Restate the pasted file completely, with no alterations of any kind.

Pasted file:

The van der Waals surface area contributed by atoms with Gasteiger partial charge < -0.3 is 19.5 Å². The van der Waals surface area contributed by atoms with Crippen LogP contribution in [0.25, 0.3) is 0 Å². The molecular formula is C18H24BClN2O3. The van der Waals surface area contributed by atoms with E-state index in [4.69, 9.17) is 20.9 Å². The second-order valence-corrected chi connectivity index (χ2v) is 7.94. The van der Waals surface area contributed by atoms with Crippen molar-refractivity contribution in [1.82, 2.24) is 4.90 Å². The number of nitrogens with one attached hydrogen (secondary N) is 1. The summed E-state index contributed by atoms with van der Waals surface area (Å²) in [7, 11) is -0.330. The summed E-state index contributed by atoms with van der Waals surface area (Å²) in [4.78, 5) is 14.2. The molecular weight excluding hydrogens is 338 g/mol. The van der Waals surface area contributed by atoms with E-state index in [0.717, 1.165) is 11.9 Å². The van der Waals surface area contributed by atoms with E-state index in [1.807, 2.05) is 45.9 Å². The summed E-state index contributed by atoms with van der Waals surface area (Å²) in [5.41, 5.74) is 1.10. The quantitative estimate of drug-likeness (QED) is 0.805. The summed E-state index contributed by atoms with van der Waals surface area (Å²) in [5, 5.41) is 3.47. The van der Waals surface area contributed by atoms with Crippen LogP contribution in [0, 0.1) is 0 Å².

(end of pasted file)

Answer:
The van der Waals surface area contributed by atoms with Gasteiger partial charge < -0.3 is 19.5 Å². The van der Waals surface area contributed by atoms with Crippen LogP contribution in [0.25, 0.3) is 0 Å². The molecular formula is C18H24BClN2O3. The van der Waals surface area contributed by atoms with E-state index in [4.69, 9.17) is 20.9 Å². The second-order valence-corrected chi connectivity index (χ2v) is 7.94. The van der Waals surface area contributed by atoms with Crippen molar-refractivity contribution in [1.82, 2.24) is 4.90 Å². The number of nitrogens with one attached hydrogen (secondary N) is 1. The summed E-state index contributed by atoms with van der Waals surface area (Å²) in [7, 11) is -0.330. The summed E-state index contributed by atoms with van der Waals surface area (Å²) in [4.78, 5) is 14.2. The molecular weight excluding hydrogens is 338 g/mol. The van der Waals surface area contributed by atoms with E-state index in [0.717, 1.165) is 11.9 Å². The van der Waals surface area contributed by atoms with E-state index in [1.807, 2.05) is 45.9 Å². The summed E-state index contributed by atoms with van der Waals surface area (Å²) in [5.41, 5.74) is 1.10. The quantitative estimate of drug-likeness (QED) is 0.805. The summed E-state index contributed by atoms with van der Waals surface area (Å²) in [5, 5.41) is 3.47. The van der Waals surface area contributed by atoms with Crippen LogP contribution in [0, 0.1) is 0 Å².